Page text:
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I just don't know how they manage to function at all with the staffing levels they're left with, especially with this not being iFart's last round of debt cuts. The local reporter ranks are chopped nearly in half, it's one anchor holding down 4-hour blocs solo now instead of the alternating anchors...meaning on-duty anchors have zero prep time for interviews anymore. No nighttime programming whatsoever anymore except Dan "Promo Code!" Rea, which is choked with such insufferable adspam because it's pretty much downsized to stealth pay-to-play program. And the weekend slate is either pay-to-play financial guru filler or the corpse of Morgan White awaiting his next-ups at an iHeart pinkslip.

I still listen at my morning alarm because it's a quick/efficient headline digest + weather + Traffic-on-the-3's before I jump in the shower, and after 15 mins. when I hear the first re-recap it's built-in cue for me to stop stalling and get the fuck up out of bed. And it's fairly self-insulated from any seeping editorial bias because of the newsread format being so rigid. But that's literally it. I don't know how you can fill 19 hours of daily content that way without a *little* mixing/matching of the story roster by hour and a shortie anchor interview here and there...stuff they used to use until recently to good effect to differentiate themselves from the longer-form NPR stations, but now no longer have any staff to do.
Ah, but you listen—and do so amid radio's most lucrative daypart. Overnights and weekends are dead zones in terms of ad revenue. Instead of airing live, local talk programming overnight, WBZ now reruns news that's local, but no longer live (except for traffic). I expect iHeart to continue its frugal programming as long as people continue to listen. The overarching problem is that radio ad revenue has decreased by more than 60 percent (with adjustments for inflation) over the last 15 years, and continues to decline.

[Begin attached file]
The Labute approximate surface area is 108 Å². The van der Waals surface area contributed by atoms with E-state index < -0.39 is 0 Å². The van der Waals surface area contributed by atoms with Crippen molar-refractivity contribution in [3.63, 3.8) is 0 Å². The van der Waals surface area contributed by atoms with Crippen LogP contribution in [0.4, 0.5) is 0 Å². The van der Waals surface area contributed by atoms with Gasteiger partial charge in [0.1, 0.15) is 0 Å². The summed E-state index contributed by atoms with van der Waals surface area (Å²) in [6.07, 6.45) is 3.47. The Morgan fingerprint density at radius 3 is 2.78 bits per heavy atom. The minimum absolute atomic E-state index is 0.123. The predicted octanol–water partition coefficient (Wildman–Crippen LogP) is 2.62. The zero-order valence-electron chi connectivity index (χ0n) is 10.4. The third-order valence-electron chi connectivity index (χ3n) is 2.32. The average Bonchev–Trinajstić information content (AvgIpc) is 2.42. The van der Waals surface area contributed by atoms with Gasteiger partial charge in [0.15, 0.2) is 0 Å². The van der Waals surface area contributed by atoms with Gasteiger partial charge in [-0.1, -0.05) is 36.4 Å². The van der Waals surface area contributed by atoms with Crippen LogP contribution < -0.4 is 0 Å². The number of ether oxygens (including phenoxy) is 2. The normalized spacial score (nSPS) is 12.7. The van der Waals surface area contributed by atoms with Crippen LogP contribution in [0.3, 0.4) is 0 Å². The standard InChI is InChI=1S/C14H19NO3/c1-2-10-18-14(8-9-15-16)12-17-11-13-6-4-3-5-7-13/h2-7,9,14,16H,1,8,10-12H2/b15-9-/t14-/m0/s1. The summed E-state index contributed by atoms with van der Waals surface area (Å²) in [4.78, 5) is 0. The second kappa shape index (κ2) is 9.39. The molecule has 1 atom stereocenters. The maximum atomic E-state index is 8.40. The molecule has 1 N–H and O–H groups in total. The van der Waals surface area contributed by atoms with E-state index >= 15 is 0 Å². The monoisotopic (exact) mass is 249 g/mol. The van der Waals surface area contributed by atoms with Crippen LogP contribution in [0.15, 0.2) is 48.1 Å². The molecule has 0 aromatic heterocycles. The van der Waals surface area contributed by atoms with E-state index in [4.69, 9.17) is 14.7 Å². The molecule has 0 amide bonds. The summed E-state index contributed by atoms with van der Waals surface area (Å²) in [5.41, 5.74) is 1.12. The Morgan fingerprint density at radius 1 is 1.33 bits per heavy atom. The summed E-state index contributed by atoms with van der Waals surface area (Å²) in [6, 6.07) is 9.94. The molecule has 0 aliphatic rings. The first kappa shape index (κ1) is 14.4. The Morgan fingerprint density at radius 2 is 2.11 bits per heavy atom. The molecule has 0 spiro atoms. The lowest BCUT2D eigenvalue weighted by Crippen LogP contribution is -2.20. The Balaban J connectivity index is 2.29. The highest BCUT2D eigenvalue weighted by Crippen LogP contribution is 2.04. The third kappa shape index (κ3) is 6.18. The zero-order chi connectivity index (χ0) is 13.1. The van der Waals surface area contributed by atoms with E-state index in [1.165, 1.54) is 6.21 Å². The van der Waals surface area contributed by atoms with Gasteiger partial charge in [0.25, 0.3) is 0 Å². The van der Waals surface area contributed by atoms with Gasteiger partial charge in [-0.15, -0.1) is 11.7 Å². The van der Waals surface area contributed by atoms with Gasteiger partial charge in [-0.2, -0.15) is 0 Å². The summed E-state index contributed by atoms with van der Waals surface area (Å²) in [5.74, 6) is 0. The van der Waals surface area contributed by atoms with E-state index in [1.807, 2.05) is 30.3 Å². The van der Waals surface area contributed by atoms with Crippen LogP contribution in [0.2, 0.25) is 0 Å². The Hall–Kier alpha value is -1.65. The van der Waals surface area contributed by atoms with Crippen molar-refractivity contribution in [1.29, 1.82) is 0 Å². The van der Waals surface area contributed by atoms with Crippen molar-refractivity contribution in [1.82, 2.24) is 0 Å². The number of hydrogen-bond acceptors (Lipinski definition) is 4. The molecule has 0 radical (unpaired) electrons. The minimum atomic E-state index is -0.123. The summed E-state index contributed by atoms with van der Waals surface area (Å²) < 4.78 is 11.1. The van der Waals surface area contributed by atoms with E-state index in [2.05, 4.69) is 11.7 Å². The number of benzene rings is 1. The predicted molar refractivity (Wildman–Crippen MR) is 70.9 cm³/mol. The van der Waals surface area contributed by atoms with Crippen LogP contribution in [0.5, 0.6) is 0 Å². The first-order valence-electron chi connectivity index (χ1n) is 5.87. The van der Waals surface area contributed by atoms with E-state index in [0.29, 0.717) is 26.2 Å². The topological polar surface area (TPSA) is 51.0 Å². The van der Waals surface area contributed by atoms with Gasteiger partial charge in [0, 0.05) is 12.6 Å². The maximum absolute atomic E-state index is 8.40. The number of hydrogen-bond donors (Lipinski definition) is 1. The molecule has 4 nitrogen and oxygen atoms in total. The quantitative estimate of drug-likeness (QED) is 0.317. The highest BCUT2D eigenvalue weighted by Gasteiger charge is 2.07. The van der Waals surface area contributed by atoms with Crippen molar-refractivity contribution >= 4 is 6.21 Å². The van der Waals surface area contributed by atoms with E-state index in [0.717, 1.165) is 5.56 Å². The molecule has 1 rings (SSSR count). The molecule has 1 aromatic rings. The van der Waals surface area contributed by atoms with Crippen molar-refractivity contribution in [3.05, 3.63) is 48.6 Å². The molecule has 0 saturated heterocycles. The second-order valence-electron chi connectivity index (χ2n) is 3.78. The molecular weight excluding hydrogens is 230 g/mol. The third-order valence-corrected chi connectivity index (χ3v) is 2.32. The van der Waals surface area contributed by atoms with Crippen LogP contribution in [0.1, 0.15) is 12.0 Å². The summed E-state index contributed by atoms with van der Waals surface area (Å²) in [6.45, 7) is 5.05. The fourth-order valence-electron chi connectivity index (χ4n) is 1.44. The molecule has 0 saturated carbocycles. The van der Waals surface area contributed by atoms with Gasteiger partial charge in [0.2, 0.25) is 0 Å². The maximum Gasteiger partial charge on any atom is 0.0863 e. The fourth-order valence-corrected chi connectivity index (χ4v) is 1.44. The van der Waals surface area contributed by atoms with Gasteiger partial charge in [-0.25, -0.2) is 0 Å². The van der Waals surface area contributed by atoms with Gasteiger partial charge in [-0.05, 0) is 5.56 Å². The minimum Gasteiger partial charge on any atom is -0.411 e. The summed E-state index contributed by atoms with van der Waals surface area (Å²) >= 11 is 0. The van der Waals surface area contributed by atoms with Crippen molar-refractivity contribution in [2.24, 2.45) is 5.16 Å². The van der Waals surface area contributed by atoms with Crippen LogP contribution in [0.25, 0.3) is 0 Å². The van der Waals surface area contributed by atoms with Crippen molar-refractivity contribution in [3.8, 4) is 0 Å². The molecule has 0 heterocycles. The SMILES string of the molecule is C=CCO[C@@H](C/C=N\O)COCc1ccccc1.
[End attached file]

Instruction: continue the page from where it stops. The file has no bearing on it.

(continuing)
Seems like they're just being packaged to push over the ledge in a subsequent debt dump for sake of that magnificently strong signal strength and will just be "WAAF-'ed" to the highest bidder someday as a repeater station for some automaton Christian broadcasting network or whatever that you'll be able to hear clear as a bell Ottawa, Cape Hatteras, and on unmanned oil rigs across the Atlantic after 8:00pm each day.
The all-news format is viable in major markets because of the large pool of quarter-hour listeners. The successful slogan of 1010 WINS in New York makes that clear: "You give us 22 minutes, we'll give you the world." The station broadcasts "all news all the time" in the form of headlines. Sister station WCBS also reports news continuously with "more than just the headlines." Both rank among the ten highest billing stations in the country. The most recent BIA report shows Hubbard's all-news WTOP in Washington, D.C. to be the country's top biller, so to speak.

A ratings jump in January boosted WBZ into third place; in February, the station finished fourth. People continue to listen. In contrast, WAAF closed out 2019 with a .8 share.
 
I found a clip about the current station being built and was first to bring TV from NY to New England (before satellites) in 1947. Start at 2 minutes in.
WBZ
 
^ WBZ-TV's first broadcast day was 9 June 1948, less than a week ahead of WNHC-TV's in New Haven, Connecticut.